Lodging & Hotels in Costa Rica


The tourist bonanza over the past few years made the hotel situation somewhat tight at times. To compensate, new hotels were constructed and private families converted homes into bed and breakfasts as quickly as they could. Many North Americans joined this bed and breakfast boom, partly financing their retirement by renting out spare bedrooms. In smatter communities hotels and ecotourism facilities raced to accommodate demand. Today you can often find a room in isolated places where camping was the only choice before. This trend seems to [lave caught up with demand, at least temporarily, because now there's an oversupply of rooms.

The tightest hotel room market in Costa Rica is during the Christmas - New Year's weeks. Not impossible, just tight. During the rush season making reservations before you leave for Costa Rica, even if only for the first couple of nights, is a good insurance policy After you arrive, you can check around and locate something suitable to your taste and/or the size of your pocketbook.

Around San Jose, hotels come in all sizes and flavors, with expensive rooms costing $100 a night and up and cheap rooms under $15. For medium priced hotel rooms, expect to pay from $45 to $65 a night during the tourist season. I looked at one room for under $10 recently, but shivers ran down my spine when I peered into the gloomy?looking room, with dirty linen on the bed, and in a ramshackle wooden building that looked like a firetrap. For my personal tastes a $20.00 room would be my bottom choice, yet many of the younger set and the backpacker brigades believe that anything over $8.00 is far too expensive, My wife's preferences fall into the $40 range or above.

Away from the Meseta Central, fewer hotels are available and rooms can be somewhat expensive for what you get. This is changing as competition grows. Nevertheless, I've found satisfactory accommodations for as little as $30 even in such -out off- the way places. Understand, what may be satisfactory for me could be unthinkable for someone else!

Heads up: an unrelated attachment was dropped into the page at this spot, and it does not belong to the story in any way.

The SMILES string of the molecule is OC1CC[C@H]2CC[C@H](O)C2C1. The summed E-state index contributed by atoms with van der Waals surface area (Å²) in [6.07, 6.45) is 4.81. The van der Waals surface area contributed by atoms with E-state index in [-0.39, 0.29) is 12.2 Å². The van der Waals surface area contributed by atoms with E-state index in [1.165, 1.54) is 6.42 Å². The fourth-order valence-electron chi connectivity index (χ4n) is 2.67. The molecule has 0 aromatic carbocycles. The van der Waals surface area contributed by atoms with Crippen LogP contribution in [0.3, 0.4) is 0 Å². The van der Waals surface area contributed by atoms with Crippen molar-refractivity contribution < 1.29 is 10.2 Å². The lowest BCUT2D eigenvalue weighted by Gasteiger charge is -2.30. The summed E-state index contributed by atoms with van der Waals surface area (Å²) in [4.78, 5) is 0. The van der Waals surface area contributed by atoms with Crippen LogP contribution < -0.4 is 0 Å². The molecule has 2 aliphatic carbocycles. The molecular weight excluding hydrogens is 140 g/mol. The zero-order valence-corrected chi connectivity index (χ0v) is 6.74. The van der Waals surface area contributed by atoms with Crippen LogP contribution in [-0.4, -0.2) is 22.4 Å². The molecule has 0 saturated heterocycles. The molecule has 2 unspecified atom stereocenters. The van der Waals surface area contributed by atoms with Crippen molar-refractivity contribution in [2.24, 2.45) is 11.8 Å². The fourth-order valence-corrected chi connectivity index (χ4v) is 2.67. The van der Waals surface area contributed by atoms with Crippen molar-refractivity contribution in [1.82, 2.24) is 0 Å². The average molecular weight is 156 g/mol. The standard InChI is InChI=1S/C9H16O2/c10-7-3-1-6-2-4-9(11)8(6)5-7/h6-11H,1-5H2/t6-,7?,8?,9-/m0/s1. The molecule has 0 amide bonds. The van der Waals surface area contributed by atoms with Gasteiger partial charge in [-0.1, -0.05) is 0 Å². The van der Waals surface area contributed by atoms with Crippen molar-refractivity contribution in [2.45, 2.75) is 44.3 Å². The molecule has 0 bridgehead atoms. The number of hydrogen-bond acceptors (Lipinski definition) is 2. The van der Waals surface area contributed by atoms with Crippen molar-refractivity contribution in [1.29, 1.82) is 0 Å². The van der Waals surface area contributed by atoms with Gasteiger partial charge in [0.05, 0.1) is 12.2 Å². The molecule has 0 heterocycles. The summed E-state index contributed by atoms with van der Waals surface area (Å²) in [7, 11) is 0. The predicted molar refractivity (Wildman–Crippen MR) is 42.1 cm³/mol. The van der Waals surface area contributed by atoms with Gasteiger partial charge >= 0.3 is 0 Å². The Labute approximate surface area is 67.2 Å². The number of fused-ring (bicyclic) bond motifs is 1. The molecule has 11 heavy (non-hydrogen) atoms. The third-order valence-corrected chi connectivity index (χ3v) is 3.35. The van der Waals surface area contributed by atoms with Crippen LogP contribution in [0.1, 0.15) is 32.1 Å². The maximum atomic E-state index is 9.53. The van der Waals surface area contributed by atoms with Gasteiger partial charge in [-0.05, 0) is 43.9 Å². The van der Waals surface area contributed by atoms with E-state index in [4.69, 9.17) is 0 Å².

If you're on a budget-as we long-term travelers usually are don't expect too much in the way of luxury You may find an affordable rate for a room with a private bath, only to discover that the shower is plumbed for cold water only, when a hotel advertises hot water, you'll often find one of those rinky dink electric heaters attached to the shower head. This contraption, known as a "suicide shower," has a lever that can be set to one of three positions. The position that says OFF is the only one that works all the time. This encourages short but exhilarating showers, ideal for anyone considering celibacy The secret is to let the water flow at its lowest possible volume, in the hope of coaxing warmth from the heating element.

Really inexpensive hotels sometimes Use low-wattage light bulbs, so weak that you have trouble reading in bed. The Solution is to carry a seventy-five watt bulb in your luggage and substitute it whenever you feel like reading. (Make sure you aren't into a twelve-volt system!) Other items you might keep in your bag are a drinking cup, a roll of toilet paper, and some nylon string and clothespins so that you can wash out undies. Very important: Pack a set of earplugs; I've suffered several nights made impossible for sleep by inconsiderate people partying all night or standing outside my door making plans for the next day's trip at 2:00 A.M.! One additional item is insect repellent, one buzzing mosquito can make sleep difficult, a dozen of them can make sleep impossible. Understand that most of the foregoing advice is geared toward the low end of the hotel range. Ordinary places are much better.

Should you be stranded out in the country, unable to find a place to stay, your ace in the hole is the local pulperia. This is the Costa Rican equivalent of a country "general store"; it also serves as the social center of the community. Drinks and snacks are sold, as neighbors congregate to exchange news and tidbits of gossip as well as purchase necessary items ranging from matches to machetes. The proprietor of the pulperia can often find you a room with a local family. This is a unique opportunity to see how country folk live in Costa Rica, but don't expect luxury. A pulperia is also an excellent place to inquire about real estate. If anything is for sale or rent in the neighborhood, the proprietor will know, and she probably knows the bottom-line price as well as the asking price.


Writen by John Howels

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